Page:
appendChild that fails in Safari, but succeeds in FF, Camino

Discussion in 'Javascript' started by Ross, Jan 25, 2010.

  1. Ross

    Ross Guest

    Hello all,
    I'm having trouble with an appendChild() that works in Firefox and
    Camino Browsers, but not in Safari. I"m on Mac OS X with Safari 4.0.4,
    Camino 2.0 and Firefox 3.5.

    I receive a separate xhtml-xml typed doc ("nuDoc") through an HTTP
    GET, and parse it happily, extracting a certain div element. Then I
    call the handy little Dom Routine (see below) to append the div
    element from nuDoc into one ('pasteHere') in the existing webpage's
    DOM. Simply...

    alldivs = nuDoc.getElementsByTagName("div");
    targetSpot = 'pasteHere'
    Dom.add(alldivs[0], targetSpot);

    In FF & Camino it works great and I see my two alert pop-ups.
    First Alert says
    Got these: [object HTMLDivElement] & [object HTMLDivElement]
    Then I get Alert with "Progress: Append"

    In Safari I get the first alert, with the same objects, so they are
    being found, but the script crashes on the appendChild() and I don't
    see the second alert.

    Earlier in the script I did a successful add of a button using that
    same Dom.add, but the button used innerHTML I created on the spot.

    var Dom = {
    get: function(el) {
    if (typeof el === 'string') { //look it up if its a
    string
    return document.getElementById(el);
    } else {
    return el; //otherwise just send it
    back
    }
    },
    add: function(el, dest) {
    var el = this.get(el);
    var dest = this.get(dest);
    alert("Got these: " + el + " & " + dest);
    dest.appendChild(el);
    alert("Progress: Append");
    },
    remove: function(el) {
    var el = this.get(el);
    el.parentNode.removeChild(el);
    }};

    Any suggestions?

    Thanks
    Ross.
     
    Ross, Jan 25, 2010
    #1
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  2. Ross

    Ross Guest

    Solved!

    On the idea that perhaps the fragment coming from the other document
    might not be easily appendable in a stricter interpretation of DOM, I
    looked around for info that might have to do with detaching or
    duplicating the element. I found that if I clone the node it works
    in Safari then too :)

    So
    dest.appendChild(el)

    becomes
    dest.appendChild(el.cloneNode(true))

    Yay. Hope that saves someone else the hour or two I wasted on trying
    to figure out why my script worked in one browser and not another.

    Ross.
     
    Ross, Jan 25, 2010
    #2
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  3. Ross

    RobG Guest

    On Jan 26, 8:00 am, Ross <> wrote:
    > Solved!


    Maybe.


    > On the idea that perhaps the fragment coming from the other document
    > might not be easily appendable in a stricter interpretation of DOM, I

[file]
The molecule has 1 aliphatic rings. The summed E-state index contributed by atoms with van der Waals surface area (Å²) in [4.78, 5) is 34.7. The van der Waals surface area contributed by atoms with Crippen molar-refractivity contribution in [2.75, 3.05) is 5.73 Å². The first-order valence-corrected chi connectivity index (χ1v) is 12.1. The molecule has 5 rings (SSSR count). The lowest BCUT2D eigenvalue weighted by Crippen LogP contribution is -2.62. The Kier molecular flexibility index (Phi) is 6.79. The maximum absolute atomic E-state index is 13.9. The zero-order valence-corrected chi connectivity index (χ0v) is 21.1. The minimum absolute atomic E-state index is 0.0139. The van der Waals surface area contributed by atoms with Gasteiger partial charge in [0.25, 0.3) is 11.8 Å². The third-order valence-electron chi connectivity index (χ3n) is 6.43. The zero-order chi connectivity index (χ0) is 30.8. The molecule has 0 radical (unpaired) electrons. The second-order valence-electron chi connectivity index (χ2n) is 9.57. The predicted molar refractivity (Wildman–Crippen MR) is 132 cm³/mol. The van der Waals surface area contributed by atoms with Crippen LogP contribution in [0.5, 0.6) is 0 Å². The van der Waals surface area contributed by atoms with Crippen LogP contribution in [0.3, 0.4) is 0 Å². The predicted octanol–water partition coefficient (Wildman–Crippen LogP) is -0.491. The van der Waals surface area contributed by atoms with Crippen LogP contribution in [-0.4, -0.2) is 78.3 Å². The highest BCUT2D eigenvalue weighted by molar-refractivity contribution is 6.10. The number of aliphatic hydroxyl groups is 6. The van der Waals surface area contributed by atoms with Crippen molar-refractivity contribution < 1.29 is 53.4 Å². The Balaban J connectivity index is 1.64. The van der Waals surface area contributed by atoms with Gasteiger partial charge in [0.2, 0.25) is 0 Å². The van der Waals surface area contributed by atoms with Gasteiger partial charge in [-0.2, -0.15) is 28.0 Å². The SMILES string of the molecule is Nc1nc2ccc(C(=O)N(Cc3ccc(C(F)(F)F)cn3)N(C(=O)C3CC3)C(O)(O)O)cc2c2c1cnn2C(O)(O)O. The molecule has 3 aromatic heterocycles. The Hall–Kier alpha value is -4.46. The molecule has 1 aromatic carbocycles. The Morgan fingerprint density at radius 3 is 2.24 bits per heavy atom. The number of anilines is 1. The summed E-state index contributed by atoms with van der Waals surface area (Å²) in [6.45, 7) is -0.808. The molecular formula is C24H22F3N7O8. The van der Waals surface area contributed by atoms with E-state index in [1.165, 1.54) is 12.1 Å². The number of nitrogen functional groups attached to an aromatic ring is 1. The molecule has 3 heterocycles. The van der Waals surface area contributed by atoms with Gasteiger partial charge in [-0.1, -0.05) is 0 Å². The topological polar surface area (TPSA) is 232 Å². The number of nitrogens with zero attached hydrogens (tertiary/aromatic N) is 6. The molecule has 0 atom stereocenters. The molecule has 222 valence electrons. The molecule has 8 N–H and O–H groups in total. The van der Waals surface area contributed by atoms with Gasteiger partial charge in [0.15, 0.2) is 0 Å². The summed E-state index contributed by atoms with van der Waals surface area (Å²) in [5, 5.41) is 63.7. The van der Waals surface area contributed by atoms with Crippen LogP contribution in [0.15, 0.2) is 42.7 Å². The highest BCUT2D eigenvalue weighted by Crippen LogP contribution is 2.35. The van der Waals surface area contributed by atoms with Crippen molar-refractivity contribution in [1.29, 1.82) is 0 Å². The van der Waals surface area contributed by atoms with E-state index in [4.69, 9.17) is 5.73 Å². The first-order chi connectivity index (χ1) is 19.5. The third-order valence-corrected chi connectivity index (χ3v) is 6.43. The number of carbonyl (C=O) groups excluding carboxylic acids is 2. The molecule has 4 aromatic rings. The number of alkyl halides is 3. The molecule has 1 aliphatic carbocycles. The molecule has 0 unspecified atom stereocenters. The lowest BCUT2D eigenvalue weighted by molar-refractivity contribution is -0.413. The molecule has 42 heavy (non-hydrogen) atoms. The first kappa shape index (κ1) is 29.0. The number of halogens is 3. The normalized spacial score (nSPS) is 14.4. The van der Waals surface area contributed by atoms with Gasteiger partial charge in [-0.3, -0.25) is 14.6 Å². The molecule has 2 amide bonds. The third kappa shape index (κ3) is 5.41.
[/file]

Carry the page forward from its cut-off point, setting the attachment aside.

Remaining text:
> looked around for info that might have to do with detaching or
    > duplicating the element.   I found that if I clone the node it works
    > in Safari then too :)
    >
    > So
    >   dest.appendChild(el)
    >
    > becomes
    >   dest.appendChild(el.cloneNode(true))
    >
    > Yay.  Hope that saves someone else the hour or two I wasted on trying
    > to figure out why my script worked in one browser and not another.


    The root issue was probably that you were appending nodes from a XML
    document to an HTML document. Is there any reason to expect that
    cloning an XML node will *always* produce an HTML node? In all
    browsers? You've only tested recent versions of two browsers (Camino
    is probably equivalent to Firefox in this case), so you don't know,
    the puzzle isn't solved yet.

    --
    Rob
     
    RobG, Jan 26, 2010
    #3
  4. RobG wrote:

    > Ross wrote:
    >> On the idea that perhaps the fragment coming from the other document
    >> might not be easily appendable in a stricter interpretation of DOM, I
    >> looked around for info that might have to do with detaching or
    >> duplicating the element. I found that if I clone the node it works
    >> in Safari then too :)
    >>
    >> So
    >> dest.appendChild(el)
    >>
    >> becomes
    >> dest.appendChild(el.cloneNode(true))
    >>
    >> Yay. Hope that saves someone else the hour or two I wasted on trying
    >> to figure out why my script worked in one browser and not another.

    >
    > The root issue was probably that you were appending nodes from a XML
    > document to an HTML document.


    No, the OP's assumptions are correct:

    ,-<http://www.w3.org/TR/DOM-Level-3-Core/core.html#ID-184E7107>
    |
    | appendChild modified in DOM Level 3
    |
    | Adds the node newChild to the end of the list of children of this node.
    | If the newChild is already in the tree, it is first removed.
    |
    | Parameters
    |
    | newChild of type Node
    | The node to add.
    | If it is a DocumentFragment object, the entire contents of the
    | document fragment are moved into the child list of this node
    | [...]
    | Exceptions
    | [...]
    | WRONG_DOCUMENT_ERR: Raised if newChild was created from a different
    | document than the one that created this node.

    > Is there any reason to expect that cloning an XML node will *always*